For a movie with plenty of inspiring moments, it’s odd that The Internship, starring Vince Vaughn and Owen Wilson, is such a downer. The obvious reason is that after the duo made Wedding Crashers eight years ago — an R-rated, joke-infused comedy with too many quotable lines to count — they’ve followed it up with this PG-13, tame and ultimately forgettable movie about two friends battling the rigors of age. The Internship can’t quite seem to shake the shadow that Wedding Crashers has cast, right down to a noticeable cameo that practically begs the movies be linked together. But the real point of comparison is not Wedding Crashers. In fact, it doesn’t even concern one half of this comedic duo, Owen Wilson, who has had a career filled with diverse roles that have pushed him to new heights as an actor, most notably in Woody Allen’s Midnight In Paris. No, after The Internship, which in some ways encourages introspection, it may be time for Vince Vaughn to do a little soul-searching himself.

It’s been nearly 20 years since Vaughn broke out in Swingers as the fast-talking, swagger-oozing ladies man trying to help his friend (Jon Favreau) get over an ex-girlfriend. Lean and loose with slicked-back hair, Vaughn looked as though he’d been squeezed out of a bottle of hair gel straight into a suit. He delivers the classic line, “Baby, you are so money and you don’t even know it,” at times casually, others loudly, but always earnestly. It’s a surprisingly meaty role, and showcases not only Vaughn’s comedic chops, but also his potential to convey depth in a character. And yet, somewhere between Swingers and now, Vaughn has settled. He’s found his niche in that realm as the carefree, free-associating pal. This persona has yielded some gems, most notably Old School and Wedding Crashers, and plenty of duds. What all of these movies — The Internship included — feel like is a platform for Vaughn to be himself. It’s as if he was born to bullshit and put a smile on your face at the same time. However that’s certainly not all he's meant to do, is it?

The Internship is a story about aging, how we cope with it and how we can overcome some of its limitations (both perceived and real). Vaughn and Wilson’s characters have lost their jobs — they’re salesmen — and they decide to apply for an internship at Google, believing that maybe they can catch up with the times and land a job at the tech company. They’re about twice as old as their competition, and many of the jokes play off this tension — they make references to Flash Dance, are unaware of Instagram and refer to being “online” as “on the line” — but it all feels a bit forced. The Internship lacks the rhythm and pacing that even the raunchiest comedies nail down, and so instead we jump from scene to scene, as if the entire movie is meant to showcase these select few moments. Sure, it’s fun to watch Vaughn and Wilson stumble through the rules of Quidditch during a Google team-building challenge, but it only repeats the same joke — these guys are old — without furthering the story. And there are far too many scenes with Vaughn and Wilson giving inspirational speeches littered with obscure references for any of them to carry significant emotional weight. However, the overall message should not be missed. The Internship believes that it’s never too late to start over, and Vaughn could certainly us some of this inspiration.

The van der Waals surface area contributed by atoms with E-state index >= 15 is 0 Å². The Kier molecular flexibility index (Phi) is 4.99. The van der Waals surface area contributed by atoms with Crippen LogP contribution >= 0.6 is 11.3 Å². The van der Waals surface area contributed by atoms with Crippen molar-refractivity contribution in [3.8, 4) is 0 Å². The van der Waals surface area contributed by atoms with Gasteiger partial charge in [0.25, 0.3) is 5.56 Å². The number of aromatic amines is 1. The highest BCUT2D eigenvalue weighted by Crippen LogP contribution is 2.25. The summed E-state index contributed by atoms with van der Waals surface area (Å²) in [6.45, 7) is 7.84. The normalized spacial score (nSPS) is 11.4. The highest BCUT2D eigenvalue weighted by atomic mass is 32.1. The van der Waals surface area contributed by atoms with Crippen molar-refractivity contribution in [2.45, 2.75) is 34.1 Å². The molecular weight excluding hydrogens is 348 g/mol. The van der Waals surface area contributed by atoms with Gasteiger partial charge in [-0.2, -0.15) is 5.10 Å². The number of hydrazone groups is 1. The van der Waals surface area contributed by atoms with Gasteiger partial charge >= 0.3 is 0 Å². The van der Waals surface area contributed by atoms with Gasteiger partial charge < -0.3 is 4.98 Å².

At one point in Swingers, Vaughn’s character tries to psyche up his friend by telling him not to be afraid of talking to women. “I don’t want you to be the guy in the PG-13 movie everybody’s really hoping makes it happen,” Vaughn says. “I want you to be like the guy in the rated-R movie, you know, the guy you’re not sure whether or not you like yet, you’re not sure where he’s coming from.” What Vaughn needs now is someone (a director?) or something (a script?), telling him that he’s better than what he’s been showing. And they need to mean it.

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